to rotate .at the same angular velocity but having 50
a pitch different from that of the ñrst mentioned
pinions.
5. An elongated wheeled structure move/ble
sidewise along a path including straight and
curved portions having driving pinions mounted 55
on each end meshing with ñxed racks, one of
which terminates at said curved portion, means
connecting the pinions whereby they operate
to move both ends of the structure at the same
Speed while traversing said straight portion, a 60
rack along said curved portion, and a pinion on
said structure meshing therewith when the latter
reaches` said curved portion, said last mentioned
rack and pinion being eiïective to move one end
of said structure at a lineal speed different from 65
that at which the other end is moved by its rack
and pinion.
6. The apparatus defined by claim 5, charac
terized by said last mentioned rack and pinion
having a tooth pitch differing from that of the 70
first mentioned racks and pinions.
7. A crane movable along rails, having a drive
comprising driving pinions on both ends of the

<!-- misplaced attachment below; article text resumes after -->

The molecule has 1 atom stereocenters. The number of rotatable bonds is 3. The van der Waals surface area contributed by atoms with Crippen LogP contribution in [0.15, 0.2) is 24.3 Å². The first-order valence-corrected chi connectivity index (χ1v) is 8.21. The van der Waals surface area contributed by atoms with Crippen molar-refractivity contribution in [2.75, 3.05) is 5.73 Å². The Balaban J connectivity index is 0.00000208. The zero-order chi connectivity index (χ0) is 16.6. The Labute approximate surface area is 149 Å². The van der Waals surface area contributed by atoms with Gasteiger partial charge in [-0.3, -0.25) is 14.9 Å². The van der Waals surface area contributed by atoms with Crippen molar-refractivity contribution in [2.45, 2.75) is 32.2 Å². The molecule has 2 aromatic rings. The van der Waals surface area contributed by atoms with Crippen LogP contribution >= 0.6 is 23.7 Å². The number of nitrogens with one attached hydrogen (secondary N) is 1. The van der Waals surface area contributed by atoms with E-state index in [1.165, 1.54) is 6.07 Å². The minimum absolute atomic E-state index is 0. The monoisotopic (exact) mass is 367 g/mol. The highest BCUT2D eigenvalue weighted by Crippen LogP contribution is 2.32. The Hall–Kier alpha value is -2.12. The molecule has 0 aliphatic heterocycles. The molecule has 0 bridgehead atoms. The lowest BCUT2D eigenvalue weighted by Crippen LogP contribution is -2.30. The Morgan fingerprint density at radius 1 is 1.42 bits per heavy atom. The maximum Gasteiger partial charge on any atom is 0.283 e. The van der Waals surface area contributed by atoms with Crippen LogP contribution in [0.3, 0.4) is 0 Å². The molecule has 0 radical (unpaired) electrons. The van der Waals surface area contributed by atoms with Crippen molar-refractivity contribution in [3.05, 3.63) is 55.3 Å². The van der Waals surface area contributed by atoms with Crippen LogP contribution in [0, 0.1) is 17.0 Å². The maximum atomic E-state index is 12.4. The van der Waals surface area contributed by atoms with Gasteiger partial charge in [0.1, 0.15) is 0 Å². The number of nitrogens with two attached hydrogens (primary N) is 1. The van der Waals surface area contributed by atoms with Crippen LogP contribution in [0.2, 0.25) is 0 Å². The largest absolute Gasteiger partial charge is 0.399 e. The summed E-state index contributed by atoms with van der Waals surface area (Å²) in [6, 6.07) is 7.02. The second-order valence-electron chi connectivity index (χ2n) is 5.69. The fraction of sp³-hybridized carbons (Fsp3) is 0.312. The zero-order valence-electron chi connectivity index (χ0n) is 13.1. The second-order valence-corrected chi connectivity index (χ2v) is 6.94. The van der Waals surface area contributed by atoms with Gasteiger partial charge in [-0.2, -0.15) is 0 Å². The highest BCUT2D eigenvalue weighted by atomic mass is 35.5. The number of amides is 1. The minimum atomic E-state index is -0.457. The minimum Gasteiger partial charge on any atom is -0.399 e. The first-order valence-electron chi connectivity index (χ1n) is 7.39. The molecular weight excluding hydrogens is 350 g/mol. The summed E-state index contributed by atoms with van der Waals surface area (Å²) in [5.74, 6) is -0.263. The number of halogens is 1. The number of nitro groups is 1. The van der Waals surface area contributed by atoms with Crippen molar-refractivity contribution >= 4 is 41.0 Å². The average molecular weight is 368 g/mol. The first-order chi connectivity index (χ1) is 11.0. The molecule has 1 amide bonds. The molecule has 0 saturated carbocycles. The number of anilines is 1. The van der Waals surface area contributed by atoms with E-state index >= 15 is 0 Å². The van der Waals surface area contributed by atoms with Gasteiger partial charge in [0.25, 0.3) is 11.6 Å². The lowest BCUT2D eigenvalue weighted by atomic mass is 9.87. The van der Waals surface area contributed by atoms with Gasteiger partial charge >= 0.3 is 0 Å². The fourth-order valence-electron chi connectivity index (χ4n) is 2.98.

crane cooperating with fixed spaced racks ad
jacent said rails, means connecting said pinions 75
3
2,120,792
whereby to move both ends of the crane at the
same speed, and an additional rack adjacent a
curve in the rails and a third pinion journaled on
one end of the crane to cooperate with said addi
tional rack for driving said end of the crane at a
linear speed different from that at which the
other end is driven to maintain the crane radial
when traversing said curve, the ñrst mentioned
rack on the end adjacent said additional rack
w terminating where the lattei` begins.
8. An elongated movable structure having driv
ing pinions at both ends cooperating with ñxed
spaced racks, said pinions being connected by a
squaring shaft, ‘and an additional pinion coop
erating with a further fixed rack lying along a
curved portion of the path of the structure to Ui
move the end thereoi on the outside of the curved
portion at a greater linear speed than the end on
the inside, the ñrst mentioned rack on the end
adjacent the additional rack terminating Where
10
the latter begins.
»
GEORGE W. YANNEY.